Occupational Safety and Health Review Commission
Performance Accountability Report
Management’s Discussion and Analysis
The Occupational Safety and Health Review Commission (OSHRC) is an independent, adjudicatory agency created by the Occupational Safety and Health Act of 1970. Its sole statutory mandate is to serve as an administrative court providing just and expeditious resolution of disputes involving the Department of Labor’s Occupational Safety and Health Administration (OSHA), employers charged with violations of Federal safety and health standards, and employees and/or their representatives. The Review Commission was created by Congress as an agency completely independent of the Department of Labor to ensure that OSHA’s enforcement actions are carried out in accordance with the law, and that all parties are treated consistent with due process when disputes arise with OSHA.
The Occupational Safety and Health Act and the Review Commission’s Rules of Procedure (which by law mirror the federal rules) provide two levels of adjudication when an employer timely contests an OSHA citation for alleged violations of the Act or failure to abate such alleged violations. The first is a hearing level. This level affords an opportunity for a hearing before a Review Commission Administrative Law Judge (ALJ) for employers and affected employees who have filed a timely notice of contest. The judge’s decision becomes final unless the Commissioners choose to review the decision. The second level is a discretionary appellate review of the judge’s decision by the Commission members. The Review Commission provides fair and impartial adjudication of cases concerning the safety and health of employees’ working conditions in the United States.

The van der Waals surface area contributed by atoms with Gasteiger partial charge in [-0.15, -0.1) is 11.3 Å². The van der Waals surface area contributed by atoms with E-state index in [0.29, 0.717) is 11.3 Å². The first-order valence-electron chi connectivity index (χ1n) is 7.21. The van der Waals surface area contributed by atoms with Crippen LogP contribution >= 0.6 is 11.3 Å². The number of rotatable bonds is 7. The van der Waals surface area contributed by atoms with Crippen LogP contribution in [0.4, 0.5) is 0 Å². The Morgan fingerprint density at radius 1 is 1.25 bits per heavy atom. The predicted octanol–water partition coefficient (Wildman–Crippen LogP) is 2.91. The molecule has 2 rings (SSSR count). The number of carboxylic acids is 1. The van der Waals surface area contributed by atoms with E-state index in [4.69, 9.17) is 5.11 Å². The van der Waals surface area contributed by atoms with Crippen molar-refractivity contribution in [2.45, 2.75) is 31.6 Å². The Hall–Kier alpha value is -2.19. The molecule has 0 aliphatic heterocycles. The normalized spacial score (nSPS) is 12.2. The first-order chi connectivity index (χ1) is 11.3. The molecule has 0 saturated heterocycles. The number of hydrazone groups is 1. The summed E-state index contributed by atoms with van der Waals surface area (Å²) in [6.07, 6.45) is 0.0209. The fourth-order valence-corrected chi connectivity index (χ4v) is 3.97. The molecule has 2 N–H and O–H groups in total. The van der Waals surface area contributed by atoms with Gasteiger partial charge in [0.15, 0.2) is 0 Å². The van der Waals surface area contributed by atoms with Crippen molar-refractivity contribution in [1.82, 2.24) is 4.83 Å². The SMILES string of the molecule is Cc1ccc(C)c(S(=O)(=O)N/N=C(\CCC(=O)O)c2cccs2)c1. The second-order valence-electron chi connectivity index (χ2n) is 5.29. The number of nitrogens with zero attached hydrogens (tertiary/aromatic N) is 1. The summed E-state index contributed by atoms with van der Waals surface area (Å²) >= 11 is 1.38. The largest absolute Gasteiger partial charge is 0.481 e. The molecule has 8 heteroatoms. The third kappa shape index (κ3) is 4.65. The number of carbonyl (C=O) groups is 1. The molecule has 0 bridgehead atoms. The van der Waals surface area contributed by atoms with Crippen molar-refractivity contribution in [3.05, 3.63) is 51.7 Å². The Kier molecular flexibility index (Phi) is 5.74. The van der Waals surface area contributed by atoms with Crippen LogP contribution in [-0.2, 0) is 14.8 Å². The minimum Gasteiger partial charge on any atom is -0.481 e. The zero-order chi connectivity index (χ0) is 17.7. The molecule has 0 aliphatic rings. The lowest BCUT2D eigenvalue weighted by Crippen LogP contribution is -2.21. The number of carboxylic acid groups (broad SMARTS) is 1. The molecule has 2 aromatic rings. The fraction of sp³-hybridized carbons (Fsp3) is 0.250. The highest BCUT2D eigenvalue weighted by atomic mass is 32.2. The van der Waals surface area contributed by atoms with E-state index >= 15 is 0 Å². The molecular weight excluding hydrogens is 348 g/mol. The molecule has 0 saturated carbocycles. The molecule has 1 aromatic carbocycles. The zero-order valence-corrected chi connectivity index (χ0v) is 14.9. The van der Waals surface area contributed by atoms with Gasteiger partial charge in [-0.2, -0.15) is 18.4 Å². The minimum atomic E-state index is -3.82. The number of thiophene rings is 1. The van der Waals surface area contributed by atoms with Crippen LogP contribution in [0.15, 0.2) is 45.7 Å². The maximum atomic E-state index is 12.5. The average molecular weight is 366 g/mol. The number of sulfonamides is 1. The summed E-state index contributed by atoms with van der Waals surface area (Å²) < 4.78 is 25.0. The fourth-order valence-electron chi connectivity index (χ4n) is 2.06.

Mission and Organizational Structure
The mission of the Occupational Safety and Health Review Commission is to provide an impartial forum for the just and prompt adjudication of workplace safety and health disputes involving the Department of Labor, employers and employees, and/or their representatives under the Occupational Safety and Health Act of 1970.
The Occupational Safety and Health Review Commission has three members, appointed by the President and confirmed by the Senate, who serve six year terms. One of the members also serves as Chairman of the agency. The Review Commission has three major functions. They are: the Commission function, the Administrative Law Judge function, and the Office of Administration function.
The principal (national) office of the Review Commission is located in Washington, DC. There are also regional offices in Atlanta and Denver.
OSHRC’s vision is to continue to strive to be:
A quasi judicial body that is -- and is recognized for being -- objective, fair, prompt, and professional;
An agency that creates a body of law through decisions that define and explain the rights and responsibilities of employers and employees under the Occupational Safety and Health Act of 1970;
A model Federal agency with highly effective processes, a highly motivated, qualified and diverse workforce, and modern information management, communications, and administrative systems; and
An agency that values team work, develops its employees, and strives to improve its performance, service, and value to the American people.
Challenges and Opportunities
The Review Commission’s ability to meet its case disposition goals depends on a variety of factors. These include: (1) continued presence of a quorum at the Commission level; (2) the magnitude and nature of the cases received; (3) the success of the parties’ settlement negotiations and the Agency’s Simplified Proceedings and Mandatory Settlement programs in reducing the number of hearings needed; and (4) the number, location, length and complexity of hearings held. Although these factors are largely outside the Review Commission’s control, the agency is committed to working within such constraints to improve its service to the public.
The Commission consists of three members appointed by the President. The Occupational Safety and Health Act requires a quorum of two Commissioners. By statue, decisions can only be decided on the affirmative vote of two Commissioners. During periods when the Commission lacks a quorum, no cases can be decided. In addition, with only two Commissioners, it may be more difficult to reach agreement sufficient to dispose of some cases. In cases where such agreement cannot be reached, deadlocks result. As a result, action on important issues may be postponed and issuance of some pending cases will be delayed.